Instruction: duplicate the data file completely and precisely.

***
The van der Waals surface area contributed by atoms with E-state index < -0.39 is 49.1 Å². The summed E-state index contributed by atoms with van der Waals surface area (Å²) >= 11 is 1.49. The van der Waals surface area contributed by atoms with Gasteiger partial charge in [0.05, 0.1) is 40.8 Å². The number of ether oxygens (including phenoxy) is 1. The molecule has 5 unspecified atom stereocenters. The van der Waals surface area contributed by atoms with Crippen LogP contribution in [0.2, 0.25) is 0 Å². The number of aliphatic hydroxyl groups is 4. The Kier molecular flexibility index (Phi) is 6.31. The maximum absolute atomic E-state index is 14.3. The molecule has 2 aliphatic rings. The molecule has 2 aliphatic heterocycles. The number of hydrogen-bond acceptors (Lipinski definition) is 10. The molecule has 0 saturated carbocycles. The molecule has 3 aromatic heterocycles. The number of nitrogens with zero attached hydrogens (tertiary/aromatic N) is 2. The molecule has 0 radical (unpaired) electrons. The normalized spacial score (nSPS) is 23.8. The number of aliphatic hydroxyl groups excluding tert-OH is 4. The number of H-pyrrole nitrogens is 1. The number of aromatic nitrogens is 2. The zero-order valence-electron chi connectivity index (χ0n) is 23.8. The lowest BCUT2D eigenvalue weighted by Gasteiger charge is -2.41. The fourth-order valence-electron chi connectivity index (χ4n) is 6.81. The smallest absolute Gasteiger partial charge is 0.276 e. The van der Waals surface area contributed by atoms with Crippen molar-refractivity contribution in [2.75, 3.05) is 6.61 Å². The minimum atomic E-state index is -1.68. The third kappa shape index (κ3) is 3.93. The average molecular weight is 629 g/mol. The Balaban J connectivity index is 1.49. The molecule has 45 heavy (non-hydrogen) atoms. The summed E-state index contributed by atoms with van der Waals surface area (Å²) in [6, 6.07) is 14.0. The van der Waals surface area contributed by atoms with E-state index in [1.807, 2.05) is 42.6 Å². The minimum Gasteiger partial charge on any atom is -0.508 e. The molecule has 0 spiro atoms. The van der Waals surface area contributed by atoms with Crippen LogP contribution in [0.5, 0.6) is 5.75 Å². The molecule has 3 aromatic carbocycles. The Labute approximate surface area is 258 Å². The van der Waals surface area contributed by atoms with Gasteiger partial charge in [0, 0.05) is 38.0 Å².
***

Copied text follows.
The van der Waals surface area contributed by atoms with E-state index < -0.39 is 49.1 Å². The summed E-state index contributed by atoms with van der Waals surface area (Å²) >= 11 is 1.49. The van der Waals surface area contributed by atoms with Gasteiger partial charge in [0.05, 0.1) is 40.8 Å². The number of ether oxygens (including phenoxy) is 1. The molecule has 5 unspecified atom stereocenters. The van der Waals surface area contributed by atoms with Crippen LogP contribution in [0.2, 0.25) is 0 Å². The number of aliphatic hydroxyl groups is 4. The Kier molecular flexibility index (Phi) is 6.31. The maximum absolute atomic E-state index is 14.3. The molecule has 2 aliphatic rings. The molecule has 2 aliphatic heterocycles. The number of hydrogen-bond acceptors (Lipinski definition) is 10. The molecule has 0 saturated carbocycles. The molecule has 3 aromatic heterocycles. The number of nitrogens with zero attached hydrogens (tertiary/aromatic N) is 2. The molecule has 0 radical (unpaired) electrons. The normalized spacial score (nSPS) is 23.8. The number of aliphatic hydroxyl groups excluding tert-OH is 4. The number of H-pyrrole nitrogens is 1. The number of aromatic nitrogens is 2. The zero-order valence-electron chi connectivity index (χ0n) is 23.8. The lowest BCUT2D eigenvalue weighted by Gasteiger charge is -2.41. The fourth-order valence-electron chi connectivity index (χ4n) is 6.81. The smallest absolute Gasteiger partial charge is 0.276 e. The van der Waals surface area contributed by atoms with Crippen molar-refractivity contribution in [2.75, 3.05) is 6.61 Å². The minimum atomic E-state index is -1.68. The third kappa shape index (κ3) is 3.93. The average molecular weight is 629 g/mol. The Balaban J connectivity index is 1.49. The molecule has 45 heavy (non-hydrogen) atoms. The summed E-state index contributed by atoms with van der Waals surface area (Å²) in [6, 6.07) is 14.0. The van der Waals surface area contributed by atoms with E-state index in [1.807, 2.05) is 42.6 Å². The minimum Gasteiger partial charge on any atom is -0.508 e. The molecule has 0 spiro atoms. The van der Waals surface area contributed by atoms with Crippen LogP contribution in [0.5, 0.6) is 5.75 Å². The molecule has 3 aromatic carbocycles. The Labute approximate surface area is 258 Å². The van der Waals surface area contributed by atoms with Gasteiger partial charge in [0, 0.05) is 38.0 Å².